Cesar Chavez was one of the most influential labor leaders of the twentieth century. His story, from migrant field worker to champion of the voiceless, is a fascinating one that resonates today. Readers will be able to learn about the man Robert F. Kennedy called one of the "heroic figures of our time" through this account which interweaves Chavez's own words throughout the biographical text. Historic photographs bring the man to life, while sidebars and fact boxes offer more background information on his important work.
What’s Your Story, Cesar Chavez? by Emma Carlson Berne
Why did Cesar Chavez want to help farm workers? How did he get people to care about farm workers' rights? Cub Reporter interviews him to find out! Learn how Cesar fought to make the United States a fairer, safer place to work and live. Readers will see how to use interviewing skills and journalistic questions to reveal the story behind a famous American.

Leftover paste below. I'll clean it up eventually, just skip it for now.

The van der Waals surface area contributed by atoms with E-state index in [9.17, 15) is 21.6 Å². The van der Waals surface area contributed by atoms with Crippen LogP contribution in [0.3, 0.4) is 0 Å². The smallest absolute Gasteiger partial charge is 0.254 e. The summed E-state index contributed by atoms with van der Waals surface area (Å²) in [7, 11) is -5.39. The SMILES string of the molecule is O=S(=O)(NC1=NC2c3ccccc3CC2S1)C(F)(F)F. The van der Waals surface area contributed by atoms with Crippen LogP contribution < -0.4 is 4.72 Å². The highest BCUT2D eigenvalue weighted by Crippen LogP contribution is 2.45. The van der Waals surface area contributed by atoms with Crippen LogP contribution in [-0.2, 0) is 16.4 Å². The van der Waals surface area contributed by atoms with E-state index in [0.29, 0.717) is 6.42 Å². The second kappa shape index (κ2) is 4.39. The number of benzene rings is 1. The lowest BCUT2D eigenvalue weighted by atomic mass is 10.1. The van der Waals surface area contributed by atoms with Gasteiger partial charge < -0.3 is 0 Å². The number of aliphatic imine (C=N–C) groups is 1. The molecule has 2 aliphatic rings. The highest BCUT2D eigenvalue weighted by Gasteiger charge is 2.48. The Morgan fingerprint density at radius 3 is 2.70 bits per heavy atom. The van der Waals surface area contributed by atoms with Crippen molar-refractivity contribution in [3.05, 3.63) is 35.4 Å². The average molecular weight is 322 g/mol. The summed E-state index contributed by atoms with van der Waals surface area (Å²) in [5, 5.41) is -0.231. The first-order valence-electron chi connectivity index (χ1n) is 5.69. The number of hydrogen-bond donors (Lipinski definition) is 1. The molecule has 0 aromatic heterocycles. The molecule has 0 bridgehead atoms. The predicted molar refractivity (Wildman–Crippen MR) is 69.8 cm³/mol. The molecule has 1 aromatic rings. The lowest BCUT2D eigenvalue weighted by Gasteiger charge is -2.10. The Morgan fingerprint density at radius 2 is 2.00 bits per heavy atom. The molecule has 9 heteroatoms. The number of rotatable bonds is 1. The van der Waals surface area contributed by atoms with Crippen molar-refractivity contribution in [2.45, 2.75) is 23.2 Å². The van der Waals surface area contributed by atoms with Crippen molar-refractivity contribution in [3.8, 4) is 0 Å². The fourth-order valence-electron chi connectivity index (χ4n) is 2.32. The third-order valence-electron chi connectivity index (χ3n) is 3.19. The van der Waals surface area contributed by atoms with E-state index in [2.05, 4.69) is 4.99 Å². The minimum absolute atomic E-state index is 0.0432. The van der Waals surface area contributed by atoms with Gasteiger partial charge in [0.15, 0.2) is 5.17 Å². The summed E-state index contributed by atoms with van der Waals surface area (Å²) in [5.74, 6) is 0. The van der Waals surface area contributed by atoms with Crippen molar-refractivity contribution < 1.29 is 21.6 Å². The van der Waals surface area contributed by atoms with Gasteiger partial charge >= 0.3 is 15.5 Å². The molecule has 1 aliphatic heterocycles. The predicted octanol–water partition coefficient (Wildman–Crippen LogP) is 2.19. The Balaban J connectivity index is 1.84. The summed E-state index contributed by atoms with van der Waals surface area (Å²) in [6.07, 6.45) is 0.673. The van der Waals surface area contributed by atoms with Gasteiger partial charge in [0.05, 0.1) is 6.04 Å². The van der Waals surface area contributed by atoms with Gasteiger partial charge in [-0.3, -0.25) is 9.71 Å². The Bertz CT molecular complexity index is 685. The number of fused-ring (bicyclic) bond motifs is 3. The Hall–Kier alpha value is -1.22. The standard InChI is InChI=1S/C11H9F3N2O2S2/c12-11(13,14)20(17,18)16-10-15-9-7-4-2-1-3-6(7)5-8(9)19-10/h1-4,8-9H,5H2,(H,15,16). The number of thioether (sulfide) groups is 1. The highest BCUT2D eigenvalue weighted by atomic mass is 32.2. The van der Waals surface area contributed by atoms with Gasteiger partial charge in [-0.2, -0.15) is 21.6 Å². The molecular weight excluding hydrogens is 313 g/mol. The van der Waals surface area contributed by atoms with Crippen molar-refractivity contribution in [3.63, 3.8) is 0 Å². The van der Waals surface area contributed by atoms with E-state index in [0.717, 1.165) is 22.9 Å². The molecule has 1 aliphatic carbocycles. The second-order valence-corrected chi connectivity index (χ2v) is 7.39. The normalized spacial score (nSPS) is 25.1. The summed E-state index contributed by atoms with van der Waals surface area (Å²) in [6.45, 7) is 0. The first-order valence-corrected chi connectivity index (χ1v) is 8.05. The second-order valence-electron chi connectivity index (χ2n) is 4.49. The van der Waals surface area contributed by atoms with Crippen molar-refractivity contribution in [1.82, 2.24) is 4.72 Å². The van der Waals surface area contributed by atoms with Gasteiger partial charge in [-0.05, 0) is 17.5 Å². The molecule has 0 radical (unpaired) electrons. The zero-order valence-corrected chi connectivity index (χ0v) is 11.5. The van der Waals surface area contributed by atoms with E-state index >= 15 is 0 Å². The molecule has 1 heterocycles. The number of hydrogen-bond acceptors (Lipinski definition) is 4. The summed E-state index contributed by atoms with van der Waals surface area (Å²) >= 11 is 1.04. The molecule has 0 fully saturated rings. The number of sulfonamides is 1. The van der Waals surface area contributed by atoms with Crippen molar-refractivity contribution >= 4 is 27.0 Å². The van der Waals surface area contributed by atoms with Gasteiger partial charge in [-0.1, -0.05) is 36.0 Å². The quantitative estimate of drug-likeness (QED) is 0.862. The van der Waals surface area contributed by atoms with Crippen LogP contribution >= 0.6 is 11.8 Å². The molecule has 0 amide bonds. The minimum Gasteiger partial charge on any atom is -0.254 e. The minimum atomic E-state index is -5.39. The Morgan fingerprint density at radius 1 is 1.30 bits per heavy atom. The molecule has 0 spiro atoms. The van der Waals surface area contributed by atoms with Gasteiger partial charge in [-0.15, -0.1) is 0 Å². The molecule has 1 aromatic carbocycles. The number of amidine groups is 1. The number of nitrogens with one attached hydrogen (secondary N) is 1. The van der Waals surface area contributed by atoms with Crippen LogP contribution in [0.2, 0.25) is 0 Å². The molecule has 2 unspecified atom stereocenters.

Cesar Chavez by Joeming Dunn 
Graphic novels aren't just for superheroes! Cesar Chavez has been plucked from history books and his life and accomplishments have been depicted in an informative nonfiction graphic novel. The subject's birth, childhood, education, and humanitarian efforts have been skillfully told with detailed art. Further reading lists, timelines, glossaries, and indexes make these titles useful in classroom discussion.
Yes she could! Dolores Huerta inspired workers and led the way for change in wages and working conditions. This low-level text follows her journey from teacher to activist, and the challenges she had to face as a woman in these roles. A timeline, inspirational quotes, and other features add to this engaging title for beginning readers.
Explores the history, events, and aftermath of Larry Itliong's role in the fight for farmworkers' rights. Through insightful text, "In Their Own Words" special features, and critical thinking questions, this title will introduce readers to a historic example of social activism.
Related Reads 
Where Our Food Comes From by Baby Professor
These days, food comes out frozen. Factories create processed meals and moms will just need to put them together or put them in the microwave. But where does food come? This is an interesting book that will lead your child to the true origins of food. Expect to hear requests to plant soon!